WinFF's interface is simpler than RippedWire's, featuring a queue of videos to convert, a drop-down selector of output format presets, and a space to designate the output directory. You can bring up additional options via either the Options button or the View -> Additional Options menu item. These extra options allow you to specify video and audio bit rate, frame rate, sample rate, output dimensions and aspect ratio. Finally, you can specify any FFmpeg command line option by editing the Additional Command Line Parameters box.
The most recent release of WinFF -- version 0.33 -- features 40 output presets, including options for NTSC and PAL DVD in multiple aspect ratios, numerous portable devices and phones, and Flash video.
When you hit the Convert button, WinFF launches the ffmpeg conversion in a pop-up terminal window, in which you can observe any status messages produced by FFmpeg, and in which you may need to respond to questions if the FFmpeg process asks you to verify, say, overwriting a file.
RippedWire, like Thoggen, chooses to focus exclusively on DVD video for input. But WinFF can also transcode existing files in other formats, which can make it useful in additional scenarios -- including compressing your own, original video. So if you have struggled with FFmpeg on the command line in any transcoding job, WinFF could simplify your workflow.
Comparing the two
Considering the wide variety of input and output formats -- each with plenty of options -- covered by the two tools, it probably isn't meaningful to try a head-to-head comparison on the basis of speed. The truth is that your hardware and the quality level you select are the biggest factors that determine how long video conversion will take.
Instead, I think flexibility and ease-of-use are better criteria for choosing a video converter. If you have a lot of content that you have to transfer to a portable device, the ability to select the proper output configuration with a single click is invaluable. Both WinFF and RippedWire/HandBrakeGTK deserve kudos for their wide selection of well-maintained presets.
WinFF has more presets, but to be fair, many are variations on the same themes (16:9 and 4:3, NTSC and PAL, et cetera). Once you stray from the presets, RippedWire/HandBrakeGTK's GUI makes it easier to customize your conversion options than does WinFF's. You may have to educate yourself about your chosen codec in order to decide what options you want, but to use a custom WinFF conversion you must educate yourself about your chosen codec and FFmpeg syntax.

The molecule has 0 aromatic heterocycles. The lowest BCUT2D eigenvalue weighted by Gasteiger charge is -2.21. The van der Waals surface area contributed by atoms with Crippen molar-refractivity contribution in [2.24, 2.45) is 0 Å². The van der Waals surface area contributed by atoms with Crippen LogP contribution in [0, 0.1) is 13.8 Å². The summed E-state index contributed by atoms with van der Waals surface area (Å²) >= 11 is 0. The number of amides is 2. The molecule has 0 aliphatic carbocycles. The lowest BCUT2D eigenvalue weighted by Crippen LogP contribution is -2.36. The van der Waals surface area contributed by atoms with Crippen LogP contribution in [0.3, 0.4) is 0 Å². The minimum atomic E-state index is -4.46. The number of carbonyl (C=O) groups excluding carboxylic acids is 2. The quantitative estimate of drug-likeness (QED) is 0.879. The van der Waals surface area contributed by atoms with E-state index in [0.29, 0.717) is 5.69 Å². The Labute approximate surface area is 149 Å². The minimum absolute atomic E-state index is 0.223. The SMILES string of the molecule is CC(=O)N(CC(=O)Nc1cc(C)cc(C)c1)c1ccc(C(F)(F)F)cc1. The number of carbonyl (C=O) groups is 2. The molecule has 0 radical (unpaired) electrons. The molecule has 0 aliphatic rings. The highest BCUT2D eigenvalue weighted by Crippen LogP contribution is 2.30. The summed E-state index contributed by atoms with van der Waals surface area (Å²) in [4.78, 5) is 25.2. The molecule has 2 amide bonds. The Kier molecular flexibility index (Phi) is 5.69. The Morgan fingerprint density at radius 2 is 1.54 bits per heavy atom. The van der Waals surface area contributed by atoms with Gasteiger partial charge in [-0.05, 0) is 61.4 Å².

FFmpeg is certainly powerful, but WinFF's dependency on FFmpeg can present some users with a challenge. The FFmpeg project is notorious for never making proper releases; all distros that ship FFmpeg packages have to pull code from SVN repositories and perform their own testing. Thus no two distros ship the same version, and regressions and capabilities come and go at random. Worse, if you try to build FFmpeg yourself from the project's SVN repository, you get no guarantees regarding stability whatsoever.
The HandBrake project, on the other hand, tests and packages stable releases regularly. If you have a problem with a specific version, you can contact the developers or the users' forum and get help.
So both converters have their pros and cons. The simplest thing to do is install them both, then see if the output format you need is available as a preset for either one -- particularly in the case of portable devices. If it isn't, you can try RippedWire's easy-to-select GUI tools to approximate the results you want, and if all else fails you can search the Web for other users' advice on good FFmpeg settings. Isn't it great to have options?